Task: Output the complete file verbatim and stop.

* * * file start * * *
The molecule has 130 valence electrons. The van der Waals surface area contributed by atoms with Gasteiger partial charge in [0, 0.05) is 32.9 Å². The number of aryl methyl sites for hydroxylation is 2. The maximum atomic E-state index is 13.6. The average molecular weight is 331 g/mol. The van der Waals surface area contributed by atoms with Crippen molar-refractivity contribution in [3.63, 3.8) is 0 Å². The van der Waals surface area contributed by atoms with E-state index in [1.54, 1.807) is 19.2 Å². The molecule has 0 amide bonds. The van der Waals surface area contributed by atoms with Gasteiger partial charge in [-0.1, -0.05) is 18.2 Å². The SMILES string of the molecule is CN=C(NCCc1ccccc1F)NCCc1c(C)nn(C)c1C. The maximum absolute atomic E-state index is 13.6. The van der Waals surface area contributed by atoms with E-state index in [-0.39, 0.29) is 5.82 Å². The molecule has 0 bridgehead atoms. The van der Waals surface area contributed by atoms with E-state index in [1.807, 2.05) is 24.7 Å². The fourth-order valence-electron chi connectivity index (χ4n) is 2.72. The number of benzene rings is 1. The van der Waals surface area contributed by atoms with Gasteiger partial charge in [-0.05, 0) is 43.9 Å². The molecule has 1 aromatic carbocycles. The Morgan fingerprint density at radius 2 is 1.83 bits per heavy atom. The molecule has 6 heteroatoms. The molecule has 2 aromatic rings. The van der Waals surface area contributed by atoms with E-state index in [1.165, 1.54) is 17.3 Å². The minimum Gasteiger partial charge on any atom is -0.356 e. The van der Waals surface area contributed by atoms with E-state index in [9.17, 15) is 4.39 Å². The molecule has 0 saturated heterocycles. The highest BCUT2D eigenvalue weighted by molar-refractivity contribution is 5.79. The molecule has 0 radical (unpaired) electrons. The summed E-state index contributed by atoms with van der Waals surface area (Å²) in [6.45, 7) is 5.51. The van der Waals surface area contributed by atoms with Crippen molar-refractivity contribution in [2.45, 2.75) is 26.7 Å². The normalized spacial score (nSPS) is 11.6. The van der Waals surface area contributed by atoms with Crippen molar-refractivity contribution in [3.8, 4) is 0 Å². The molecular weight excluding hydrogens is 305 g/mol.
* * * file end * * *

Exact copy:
The molecule has 130 valence electrons. The van der Waals surface area contributed by atoms with Gasteiger partial charge in [0, 0.05) is 32.9 Å². The number of aryl methyl sites for hydroxylation is 2. The maximum atomic E-state index is 13.6. The average molecular weight is 331 g/mol. The van der Waals surface area contributed by atoms with Crippen molar-refractivity contribution in [3.63, 3.8) is 0 Å². The van der Waals surface area contributed by atoms with E-state index in [1.54, 1.807) is 19.2 Å². The molecule has 0 amide bonds. The van der Waals surface area contributed by atoms with Gasteiger partial charge in [-0.1, -0.05) is 18.2 Å². The SMILES string of the molecule is CN=C(NCCc1ccccc1F)NCCc1c(C)nn(C)c1C. The maximum absolute atomic E-state index is 13.6. The van der Waals surface area contributed by atoms with E-state index in [-0.39, 0.29) is 5.82 Å². The molecule has 0 bridgehead atoms. The van der Waals surface area contributed by atoms with E-state index in [1.807, 2.05) is 24.7 Å². The fourth-order valence-electron chi connectivity index (χ4n) is 2.72. The number of benzene rings is 1. The van der Waals surface area contributed by atoms with Gasteiger partial charge in [-0.05, 0) is 43.9 Å². The molecule has 1 aromatic carbocycles. The Morgan fingerprint density at radius 2 is 1.83 bits per heavy atom. The molecule has 6 heteroatoms. The molecule has 2 aromatic rings. The van der Waals surface area contributed by atoms with E-state index in [1.165, 1.54) is 17.3 Å². The minimum Gasteiger partial charge on any atom is -0.356 e. The van der Waals surface area contributed by atoms with E-state index in [9.17, 15) is 4.39 Å². The molecule has 0 saturated heterocycles. The highest BCUT2D eigenvalue weighted by molar-refractivity contribution is 5.79. The molecule has 0 radical (unpaired) electrons. The summed E-state index contributed by atoms with van der Waals surface area (Å²) in [6.45, 7) is 5.51. The van der Waals surface area contributed by atoms with Crippen molar-refractivity contribution in [2.45, 2.75) is 26.7 Å². The normalized spacial score (nSPS) is 11.6. The van der Waals surface area contributed by atoms with Crippen molar-refractivity contribution in [3.8, 4) is 0 Å². The molecular weight excluding hydrogens is 305 g/mol.